AWAARA (Raj Kapoor, 1951)

Opulent melodramatic trash from India, not quite redeemed by a progressive social message, Awaara (The Vagabond) is saddled with too much story, and infantile, convoluted story at that, and interrupted by witless tunes and listless dances. Deep from the bowels of Bollywood, and testing the heroic endurance of the audience, the film does boast a […]

MOTHER JOAN OF THE ANGELS (Jerzy Kawalerowicz, 1960)

Think of the gorgeous, austere Matka Joanna od aniolów as the sequel to Ken Russell’s The Devils (1971), with the seventeenth-century historical material transplanted from Loudon, France, to rural, dry, frozen Poland. Father Urbain Grandier has already been burned alive for allowing his manliness to incite the repressed sexuality of nuns at the parish convent; […]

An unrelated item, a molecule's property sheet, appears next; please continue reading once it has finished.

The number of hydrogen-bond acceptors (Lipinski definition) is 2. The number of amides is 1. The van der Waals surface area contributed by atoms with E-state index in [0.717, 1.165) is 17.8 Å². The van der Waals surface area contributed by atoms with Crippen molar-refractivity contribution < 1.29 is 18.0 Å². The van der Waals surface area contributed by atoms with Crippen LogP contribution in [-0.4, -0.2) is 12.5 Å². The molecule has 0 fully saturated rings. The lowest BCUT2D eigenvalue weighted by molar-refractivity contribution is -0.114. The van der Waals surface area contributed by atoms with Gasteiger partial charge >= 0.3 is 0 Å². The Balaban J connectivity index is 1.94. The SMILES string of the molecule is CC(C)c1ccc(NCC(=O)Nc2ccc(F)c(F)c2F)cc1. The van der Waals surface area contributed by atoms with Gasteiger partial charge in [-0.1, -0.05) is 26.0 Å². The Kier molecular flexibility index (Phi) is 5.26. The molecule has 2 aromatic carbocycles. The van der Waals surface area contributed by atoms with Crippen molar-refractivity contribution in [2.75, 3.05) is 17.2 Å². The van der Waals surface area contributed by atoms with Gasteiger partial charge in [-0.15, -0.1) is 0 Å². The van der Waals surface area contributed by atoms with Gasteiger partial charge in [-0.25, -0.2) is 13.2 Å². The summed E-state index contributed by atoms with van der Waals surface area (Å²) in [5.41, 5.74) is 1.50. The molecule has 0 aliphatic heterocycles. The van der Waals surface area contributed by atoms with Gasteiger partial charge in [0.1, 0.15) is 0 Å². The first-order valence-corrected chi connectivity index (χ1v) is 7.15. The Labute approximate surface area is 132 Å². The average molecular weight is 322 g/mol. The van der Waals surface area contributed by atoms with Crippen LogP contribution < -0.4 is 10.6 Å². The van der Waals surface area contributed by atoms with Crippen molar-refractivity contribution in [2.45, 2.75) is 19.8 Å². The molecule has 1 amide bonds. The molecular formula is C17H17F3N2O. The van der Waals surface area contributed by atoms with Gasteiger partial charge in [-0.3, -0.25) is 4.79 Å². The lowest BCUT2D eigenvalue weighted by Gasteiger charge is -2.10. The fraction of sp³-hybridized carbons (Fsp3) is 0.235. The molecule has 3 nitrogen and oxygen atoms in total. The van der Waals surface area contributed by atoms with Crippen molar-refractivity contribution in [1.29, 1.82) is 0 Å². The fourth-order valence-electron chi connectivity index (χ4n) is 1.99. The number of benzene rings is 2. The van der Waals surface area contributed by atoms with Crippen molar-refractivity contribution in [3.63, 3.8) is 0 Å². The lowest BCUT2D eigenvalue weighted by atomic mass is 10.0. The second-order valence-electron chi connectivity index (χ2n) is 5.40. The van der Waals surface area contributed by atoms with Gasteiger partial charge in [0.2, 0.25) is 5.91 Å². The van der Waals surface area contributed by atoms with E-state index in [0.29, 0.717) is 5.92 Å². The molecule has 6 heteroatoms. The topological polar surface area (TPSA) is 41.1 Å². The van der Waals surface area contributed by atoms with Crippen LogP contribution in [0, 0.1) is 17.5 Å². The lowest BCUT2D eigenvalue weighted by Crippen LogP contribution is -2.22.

CORIOLANUS (Ralph Fiennes, 2011)

A reciprocation of inflexibility between the common people—a mob of plebeians—and Rome’s scornful military titan, Coriolanus, results in the latter’s downfall following his pursuit of a twisting course that finds him allying himself with Rome’s enemy to wreak vengeance against Rome for turning against him and banishing him: this is the overall movement of William […]

THE WALLS OF MALAPAGA (René Clément, 1948)

Jointly from France and Italy, a key work of postwar European psychology, René Clément’s Au-delà des grilles (literally, Beyond the Gates), in Italy known as Le mura di Malapaga, beautifully fleshes out a highly melodramatic scheme of past, present and future in order to portray, combinately, European trauma and uncertainty. It won the Oscar as […]